He had been sinning even as he was accomplishing the will of the LORD.
Do you see how this a broken record?
New king, old sins, dies. New king, old sins, dies. Lather, Rinse. Repeat.
And I think that God is saying something in that.
I think that He’s saying that idolatry and sin is basically boring.
Sin promises all kind of exciting stuff, but it never really delivers.
The really exciting, awesome parts of this book happen when godliness is popping.
We’ll see that in a few weeks with the prophet Elijah.
But this stuff with bad kings doing bad things? It’s boring. Idolatry never lives up to its promises.
The end of that road is always death.
Same old, same old death.
V.8 “In the twenty-sixth year of Asa king of Judah, Elah son of Baasha became king of Israel, and he reigned in Tirzah two years. Zimri, one of his officials, who had command of half his chariots, plotted against him. Elah was in Tirzah at the time, getting drunk in the home of Arza, the man in charge of the palace at Tirzah.
Zimri came in, struck him down and killed him in the twenty-seventh year of Asa king of Judah. Then he succeeded him as king. As soon as he began to reign and was seated on the throne, he killed off Baasha's whole family. He did not spare a single male, whether relative or friend. So Zimri destroyed the whole family of Baasha, in accordance with the word of the LORD spoken against Baasha through the prophet Jehu–because of all the sins Baasha and his son Elah had committed and had caused Israel to commit, so that they provoked the LORD, the God of Israel, to anger by their worthless idols.
That’s interesting. Isn’t it?
In the eyes of the LORD, idols are not just repulsive and provoking, they are also worthless.
Banal. Empty. Vain. Meaningless.
Is that how we see idols?
Idols present themselves as valuable.
If you worship me, I’ll give you this. And more of this!
What your idols?
Popularity? Money? Possessions? Productivity? Entertainment? Achievement? Pleasure?
Or the things that give you those things?
What do they promise you?
They promise the world, but they don’t deliver. They are worthless.
Zero. Less than nothing.
...In the eyes of the LORD.
V.14 “As for the other events of Elah's reign, and all he did, are they not written in the book of the annals of the kings of Israel?
In the twenty-seventh year of Asa king of Judah, Zimri reigned in Tirzah seven days. [Seven days. That’s all he made it. He assassinated the king to become the king and it lasted for a whole week.] The army was encamped near Gibbethon, a Philistine town.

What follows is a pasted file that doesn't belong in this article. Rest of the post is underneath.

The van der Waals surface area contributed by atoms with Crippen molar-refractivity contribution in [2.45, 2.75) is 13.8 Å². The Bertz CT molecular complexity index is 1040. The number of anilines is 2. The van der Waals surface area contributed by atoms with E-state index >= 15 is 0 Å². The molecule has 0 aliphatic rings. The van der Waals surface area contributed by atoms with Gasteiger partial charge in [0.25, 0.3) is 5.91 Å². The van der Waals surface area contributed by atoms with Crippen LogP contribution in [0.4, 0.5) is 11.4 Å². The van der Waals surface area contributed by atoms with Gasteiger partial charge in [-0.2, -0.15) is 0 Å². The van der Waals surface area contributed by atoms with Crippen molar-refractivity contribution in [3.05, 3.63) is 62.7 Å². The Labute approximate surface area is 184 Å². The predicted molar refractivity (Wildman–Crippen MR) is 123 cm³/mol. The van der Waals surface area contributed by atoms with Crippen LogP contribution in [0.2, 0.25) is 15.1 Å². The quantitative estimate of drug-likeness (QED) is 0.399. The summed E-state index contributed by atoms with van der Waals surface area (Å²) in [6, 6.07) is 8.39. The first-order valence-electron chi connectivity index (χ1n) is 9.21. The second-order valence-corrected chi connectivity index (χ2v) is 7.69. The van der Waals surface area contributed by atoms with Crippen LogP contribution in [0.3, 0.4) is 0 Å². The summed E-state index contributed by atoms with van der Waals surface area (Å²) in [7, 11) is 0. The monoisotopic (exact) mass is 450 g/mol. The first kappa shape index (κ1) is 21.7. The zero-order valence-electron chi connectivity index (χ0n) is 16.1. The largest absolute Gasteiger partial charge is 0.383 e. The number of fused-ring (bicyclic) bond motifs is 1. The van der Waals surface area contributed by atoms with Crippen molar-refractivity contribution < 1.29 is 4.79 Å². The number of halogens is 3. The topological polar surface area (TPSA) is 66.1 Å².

When the Israelites in the camp heard that Zimri had plotted against the king and murdered him, they proclaimed Omri, the commander of the army, king over Israel that very day there in the camp.
Then Omri and all the Israelites with him withdrew from Gibbethon and laid siege to Tirzah. When Zimri [the king] saw that the city was taken, he went into the citadel of the royal palace and set the palace on fire around him [suicide]. So he died, because of the sins he had committed, doing evil in the eyes of the LORD and walking in the ways of Jeroboam and in the sin he had committed and had caused Israel to commit.
As for the other events of Zimri's reign, and the rebellion he carried out, are they not written in the book of the annals of the kings of Israel?
Then the people of Israel were split into two factions; half supported Tibni son of Ginath for king, and the other half supported Omri. [That’s why I said “8.5" kings today. Because for a while there were 2 rival kings in the north.] But Omri's followers proved stronger than those of Tibni son of Ginath. So Tibni died and Omri became king.
[What kind of king was he? Well, actually a pretty successful one. V.23]
In the thirty-first year of Asa king of Judah, Omri became king of Israel, and he reigned twelve years, six of them in Tirzah. [But he set up a new capital.]
He bought the hill of Samaria from Shemer for two talents of silver and built a city on the hill, calling it Samaria, after Shemer, the name of the former owner of the hill.
But Omri did evil in the eyes of the LORD and sinned more than all those before him.
He walked in all the ways of Jeroboam son of Nebat and in his sin, which he had caused Israel to commit, so that they provoked the LORD, the God of Israel, to anger by their worthless idols.”
Omri was two thumbs down.
He was actually 3 thumbs down.
Nadab was two thumbs down.
Baasha was two thumbs down.
Elah was two thumbs down.
Zimri was two thumbs down.
Tibni if he was truly a king was two thumbs down.
But Omri (v.25) “sinned more than all those before him.”
What’s fascinating to me is that by most worldly markers, Omri was a good leader.
He built a thriving kingdom. We know this because of history. The history of the kingdoms around Israel tell us that Omri was really successful at building a booming kingdom.
He was kind of like David. He fought and won wars. He built a new capital. He established good relationships with his neighbors.
For many decades after he died, they called Israel the land of Omri.
It’s in the history books!
But in the eyes of the LORD, Omri was a failure.
Isn’t that a cautionary tale?
That we could have the world by the tail, but miss what is most important.
What did Jesus say?
“What good is it for a man to gain the whole world, yet forfeit his soul?”
It doesn’t matter what the world thinks.
It doesn’t matter what your reputation is.
What matters is what God thinks.